Mine took just 0.08 sec for the longest task.. coded in C... underlying algorithm i devised although is of complexity O(n^3)... I managed to device one algorithm which in most of the cases could use the precalcualted values from the table... so. the inner most for loop comes not often.. However its not fully dynamic programming... but most of the part resembles dynamic programming... To put it into clearly... its some kind of mixture of dynamic programming with less contribution of backtracking... https://www.codechef.com/viewsolution/10783875 could be done in just O(n^2) time using dynamic programming.. ofcourse, i used dynamic programming with a little bit of backtracking viz could be removed if we are clever enough.. now i found an algorith of O(n^2) complexity.. plz.. upvote my post.. sothat i could earn enough karma to post an explanation of my algorithm for Chef and segments problem which could be done in O(n^2) time complexity by using dynamic programming approach.. and i coded this in C language.. and the longest task took just 0.08 seconds.. Ofcourse, i used mixture of dynamic programming with a little bit of backtracking in my code.. but now i observed that if we are clever enough we could even eliminate the backtracking.. answered 18 Jul '16, 14:19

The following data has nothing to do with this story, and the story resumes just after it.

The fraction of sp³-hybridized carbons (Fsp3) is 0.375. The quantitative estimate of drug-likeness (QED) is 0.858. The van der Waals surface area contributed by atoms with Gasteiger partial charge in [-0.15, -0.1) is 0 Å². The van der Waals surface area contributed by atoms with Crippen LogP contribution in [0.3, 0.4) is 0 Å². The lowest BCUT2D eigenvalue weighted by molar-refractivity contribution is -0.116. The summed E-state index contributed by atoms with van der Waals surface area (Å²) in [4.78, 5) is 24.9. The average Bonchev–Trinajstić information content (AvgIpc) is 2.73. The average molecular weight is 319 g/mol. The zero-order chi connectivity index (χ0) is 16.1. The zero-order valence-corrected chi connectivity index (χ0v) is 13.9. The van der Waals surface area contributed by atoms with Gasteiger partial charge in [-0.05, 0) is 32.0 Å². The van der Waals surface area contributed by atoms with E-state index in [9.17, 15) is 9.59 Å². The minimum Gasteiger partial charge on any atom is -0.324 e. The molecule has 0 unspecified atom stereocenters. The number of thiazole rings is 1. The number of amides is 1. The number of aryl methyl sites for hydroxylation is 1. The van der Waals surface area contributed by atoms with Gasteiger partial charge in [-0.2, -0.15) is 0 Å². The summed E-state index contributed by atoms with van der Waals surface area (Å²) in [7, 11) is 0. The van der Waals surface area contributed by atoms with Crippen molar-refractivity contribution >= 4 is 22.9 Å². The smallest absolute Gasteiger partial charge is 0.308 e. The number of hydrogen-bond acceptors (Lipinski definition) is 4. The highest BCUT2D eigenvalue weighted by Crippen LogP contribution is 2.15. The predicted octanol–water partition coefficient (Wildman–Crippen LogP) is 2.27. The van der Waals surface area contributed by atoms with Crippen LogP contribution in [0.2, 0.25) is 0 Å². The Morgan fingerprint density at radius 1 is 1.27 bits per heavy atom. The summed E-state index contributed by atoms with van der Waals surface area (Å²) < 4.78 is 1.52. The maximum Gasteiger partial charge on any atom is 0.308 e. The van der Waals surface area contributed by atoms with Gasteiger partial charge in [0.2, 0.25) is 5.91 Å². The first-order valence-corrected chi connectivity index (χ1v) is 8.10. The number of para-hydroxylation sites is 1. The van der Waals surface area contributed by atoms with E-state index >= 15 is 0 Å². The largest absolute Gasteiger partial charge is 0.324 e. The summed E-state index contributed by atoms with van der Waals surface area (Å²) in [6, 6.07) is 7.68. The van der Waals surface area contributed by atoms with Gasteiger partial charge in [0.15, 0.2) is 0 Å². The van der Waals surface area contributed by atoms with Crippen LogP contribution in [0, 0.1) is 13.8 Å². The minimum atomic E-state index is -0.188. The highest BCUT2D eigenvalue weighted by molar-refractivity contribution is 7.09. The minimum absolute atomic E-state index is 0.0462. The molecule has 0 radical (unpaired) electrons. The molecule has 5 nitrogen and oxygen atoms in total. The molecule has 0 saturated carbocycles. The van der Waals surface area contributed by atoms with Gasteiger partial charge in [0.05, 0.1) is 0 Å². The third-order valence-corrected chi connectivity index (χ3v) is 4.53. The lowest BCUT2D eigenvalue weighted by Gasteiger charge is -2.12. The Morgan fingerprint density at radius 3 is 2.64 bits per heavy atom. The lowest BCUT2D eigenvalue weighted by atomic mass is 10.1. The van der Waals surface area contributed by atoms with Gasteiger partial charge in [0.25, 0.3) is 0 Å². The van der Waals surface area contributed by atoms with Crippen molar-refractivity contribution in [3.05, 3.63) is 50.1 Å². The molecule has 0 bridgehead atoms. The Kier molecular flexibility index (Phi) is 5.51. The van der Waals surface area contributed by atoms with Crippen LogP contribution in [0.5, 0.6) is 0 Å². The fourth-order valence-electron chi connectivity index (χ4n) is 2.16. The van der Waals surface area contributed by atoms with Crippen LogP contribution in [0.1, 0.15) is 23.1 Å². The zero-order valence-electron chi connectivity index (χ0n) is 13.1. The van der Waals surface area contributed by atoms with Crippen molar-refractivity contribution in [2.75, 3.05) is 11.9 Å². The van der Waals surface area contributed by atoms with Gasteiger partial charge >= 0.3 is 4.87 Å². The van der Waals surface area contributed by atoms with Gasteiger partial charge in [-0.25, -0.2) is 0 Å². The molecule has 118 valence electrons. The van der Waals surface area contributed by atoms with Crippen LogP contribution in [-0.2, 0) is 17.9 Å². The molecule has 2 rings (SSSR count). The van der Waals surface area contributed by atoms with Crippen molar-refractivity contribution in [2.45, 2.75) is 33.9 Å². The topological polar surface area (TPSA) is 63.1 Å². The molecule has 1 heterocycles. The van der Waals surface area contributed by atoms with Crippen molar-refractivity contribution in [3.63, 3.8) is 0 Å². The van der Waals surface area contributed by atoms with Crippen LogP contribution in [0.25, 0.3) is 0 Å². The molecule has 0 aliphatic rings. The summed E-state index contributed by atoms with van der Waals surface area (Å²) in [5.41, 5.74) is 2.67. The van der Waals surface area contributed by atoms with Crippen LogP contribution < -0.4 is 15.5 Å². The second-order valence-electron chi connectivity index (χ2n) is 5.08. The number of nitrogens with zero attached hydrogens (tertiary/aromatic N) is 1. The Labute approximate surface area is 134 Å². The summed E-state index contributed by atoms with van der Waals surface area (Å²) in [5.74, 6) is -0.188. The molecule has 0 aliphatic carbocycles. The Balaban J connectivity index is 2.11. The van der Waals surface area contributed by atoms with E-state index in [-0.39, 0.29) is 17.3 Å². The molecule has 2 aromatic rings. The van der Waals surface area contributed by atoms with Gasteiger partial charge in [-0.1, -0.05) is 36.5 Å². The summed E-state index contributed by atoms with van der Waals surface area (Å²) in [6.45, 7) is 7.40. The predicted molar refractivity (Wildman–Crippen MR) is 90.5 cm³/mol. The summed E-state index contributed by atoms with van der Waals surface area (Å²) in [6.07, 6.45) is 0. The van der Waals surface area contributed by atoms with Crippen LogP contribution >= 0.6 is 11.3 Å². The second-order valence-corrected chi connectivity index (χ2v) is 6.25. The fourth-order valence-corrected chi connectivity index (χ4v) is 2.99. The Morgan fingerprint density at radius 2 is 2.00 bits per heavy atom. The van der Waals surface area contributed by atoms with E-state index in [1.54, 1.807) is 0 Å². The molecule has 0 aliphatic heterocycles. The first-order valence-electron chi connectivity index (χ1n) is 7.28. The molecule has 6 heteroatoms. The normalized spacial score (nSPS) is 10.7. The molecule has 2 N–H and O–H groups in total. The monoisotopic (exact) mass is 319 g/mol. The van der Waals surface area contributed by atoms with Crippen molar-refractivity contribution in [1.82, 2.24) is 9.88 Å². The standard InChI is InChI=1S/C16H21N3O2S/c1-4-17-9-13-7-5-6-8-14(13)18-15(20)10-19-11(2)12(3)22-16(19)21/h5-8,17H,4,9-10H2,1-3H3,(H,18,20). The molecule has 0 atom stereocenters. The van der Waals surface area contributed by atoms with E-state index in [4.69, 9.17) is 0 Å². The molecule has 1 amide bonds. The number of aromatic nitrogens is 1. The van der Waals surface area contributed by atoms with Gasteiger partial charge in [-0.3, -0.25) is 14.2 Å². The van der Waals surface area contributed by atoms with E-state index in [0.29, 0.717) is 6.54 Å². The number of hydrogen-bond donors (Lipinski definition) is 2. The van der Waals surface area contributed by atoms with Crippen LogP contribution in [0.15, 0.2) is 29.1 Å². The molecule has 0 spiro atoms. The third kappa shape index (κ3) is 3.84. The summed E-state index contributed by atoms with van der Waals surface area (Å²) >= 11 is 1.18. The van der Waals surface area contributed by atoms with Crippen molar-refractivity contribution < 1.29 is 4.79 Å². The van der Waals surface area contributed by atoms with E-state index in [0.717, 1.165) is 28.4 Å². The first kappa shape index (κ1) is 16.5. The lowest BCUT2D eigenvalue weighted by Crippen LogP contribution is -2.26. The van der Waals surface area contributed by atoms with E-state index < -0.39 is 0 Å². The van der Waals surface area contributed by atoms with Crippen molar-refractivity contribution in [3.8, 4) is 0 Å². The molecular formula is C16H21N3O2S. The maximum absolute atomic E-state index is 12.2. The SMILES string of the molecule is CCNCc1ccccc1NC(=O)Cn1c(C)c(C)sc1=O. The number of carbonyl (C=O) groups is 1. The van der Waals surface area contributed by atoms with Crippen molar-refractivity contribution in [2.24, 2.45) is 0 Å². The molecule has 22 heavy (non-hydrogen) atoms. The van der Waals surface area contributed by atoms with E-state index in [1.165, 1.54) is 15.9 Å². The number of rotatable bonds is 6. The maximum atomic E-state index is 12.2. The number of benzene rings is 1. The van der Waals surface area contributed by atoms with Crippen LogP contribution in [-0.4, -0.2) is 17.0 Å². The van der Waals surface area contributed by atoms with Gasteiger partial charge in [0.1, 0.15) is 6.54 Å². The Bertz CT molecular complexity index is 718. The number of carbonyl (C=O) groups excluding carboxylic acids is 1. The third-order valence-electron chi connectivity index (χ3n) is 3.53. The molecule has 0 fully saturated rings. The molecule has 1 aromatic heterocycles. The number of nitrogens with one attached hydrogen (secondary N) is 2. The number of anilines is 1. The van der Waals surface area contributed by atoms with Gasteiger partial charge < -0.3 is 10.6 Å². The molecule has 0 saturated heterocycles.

My solution is also O(N^2), I am not 100% confident though. Considering A as the given array, I make a 2D boolean matrix where, mat[i][j] = 1 if A[i]=A[j] else it is 0. Then I make a DP matrix, where for each ith row, dp[i][j] = dp[i][j+1]+1 if mat[i][j]!=1, else dp[i][j]=0. Now, here's a bit of magic for you. Our answer is half of the possible submatrices of DP matrix which contain only 0 as an element. I use Stock Span kind off implementation to count the number of submatrices with only 0s. You can have a look at my code here. Well if you want some help, as to how, I thought of this, you can comment here. answered 14 Jul '16, 21:23
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I think you meant
(15 Jul '16, 01:49)
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Also, you have
(15 Jul '16, 04:09)